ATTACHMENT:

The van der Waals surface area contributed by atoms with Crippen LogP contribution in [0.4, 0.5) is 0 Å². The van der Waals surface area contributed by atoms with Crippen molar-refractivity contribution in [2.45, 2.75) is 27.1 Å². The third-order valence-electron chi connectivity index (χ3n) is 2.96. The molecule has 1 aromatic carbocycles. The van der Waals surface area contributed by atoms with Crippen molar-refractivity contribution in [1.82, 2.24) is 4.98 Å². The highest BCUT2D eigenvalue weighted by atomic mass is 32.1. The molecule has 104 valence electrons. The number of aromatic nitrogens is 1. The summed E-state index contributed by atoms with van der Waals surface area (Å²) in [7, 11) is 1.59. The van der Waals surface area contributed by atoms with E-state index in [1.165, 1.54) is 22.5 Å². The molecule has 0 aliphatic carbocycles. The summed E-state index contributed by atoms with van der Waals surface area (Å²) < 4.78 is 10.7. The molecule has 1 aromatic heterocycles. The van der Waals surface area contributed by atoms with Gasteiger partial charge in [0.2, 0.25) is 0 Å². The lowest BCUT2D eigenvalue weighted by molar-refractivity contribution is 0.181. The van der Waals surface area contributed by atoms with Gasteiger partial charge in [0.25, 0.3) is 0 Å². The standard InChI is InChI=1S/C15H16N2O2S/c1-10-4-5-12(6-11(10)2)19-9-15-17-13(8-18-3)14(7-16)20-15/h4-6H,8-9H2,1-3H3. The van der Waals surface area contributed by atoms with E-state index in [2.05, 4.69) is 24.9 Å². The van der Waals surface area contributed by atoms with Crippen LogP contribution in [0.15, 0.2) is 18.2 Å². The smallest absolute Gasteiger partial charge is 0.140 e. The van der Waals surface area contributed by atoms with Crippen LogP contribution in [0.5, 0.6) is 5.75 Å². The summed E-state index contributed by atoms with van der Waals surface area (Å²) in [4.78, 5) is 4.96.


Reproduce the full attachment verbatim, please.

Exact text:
The van der Waals surface area contributed by atoms with Crippen LogP contribution in [0.4, 0.5) is 0 Å². The van der Waals surface area contributed by atoms with Crippen molar-refractivity contribution in [2.45, 2.75) is 27.1 Å². The third-order valence-electron chi connectivity index (χ3n) is 2.96. The molecule has 1 aromatic carbocycles. The van der Waals surface area contributed by atoms with Crippen molar-refractivity contribution in [1.82, 2.24) is 4.98 Å². The highest BCUT2D eigenvalue weighted by atomic mass is 32.1. The molecule has 104 valence electrons. The number of aromatic nitrogens is 1. The summed E-state index contributed by atoms with van der Waals surface area (Å²) in [7, 11) is 1.59. The van der Waals surface area contributed by atoms with E-state index in [1.165, 1.54) is 22.5 Å². The molecule has 0 aliphatic carbocycles. The summed E-state index contributed by atoms with van der Waals surface area (Å²) < 4.78 is 10.7. The molecule has 1 aromatic heterocycles. The van der Waals surface area contributed by atoms with Gasteiger partial charge in [0.2, 0.25) is 0 Å². The lowest BCUT2D eigenvalue weighted by molar-refractivity contribution is 0.181. The van der Waals surface area contributed by atoms with Gasteiger partial charge in [0.25, 0.3) is 0 Å². The standard InChI is InChI=1S/C15H16N2O2S/c1-10-4-5-12(6-11(10)2)19-9-15-17-13(8-18-3)14(7-16)20-15/h4-6H,8-9H2,1-3H3. The van der Waals surface area contributed by atoms with E-state index in [2.05, 4.69) is 24.9 Å². The van der Waals surface area contributed by atoms with Crippen LogP contribution in [0.15, 0.2) is 18.2 Å². The smallest absolute Gasteiger partial charge is 0.140 e. The van der Waals surface area contributed by atoms with Crippen LogP contribution in [0.5, 0.6) is 5.75 Å². The summed E-state index contributed by atoms with van der Waals surface area (Å²) in [4.78, 5) is 4.96.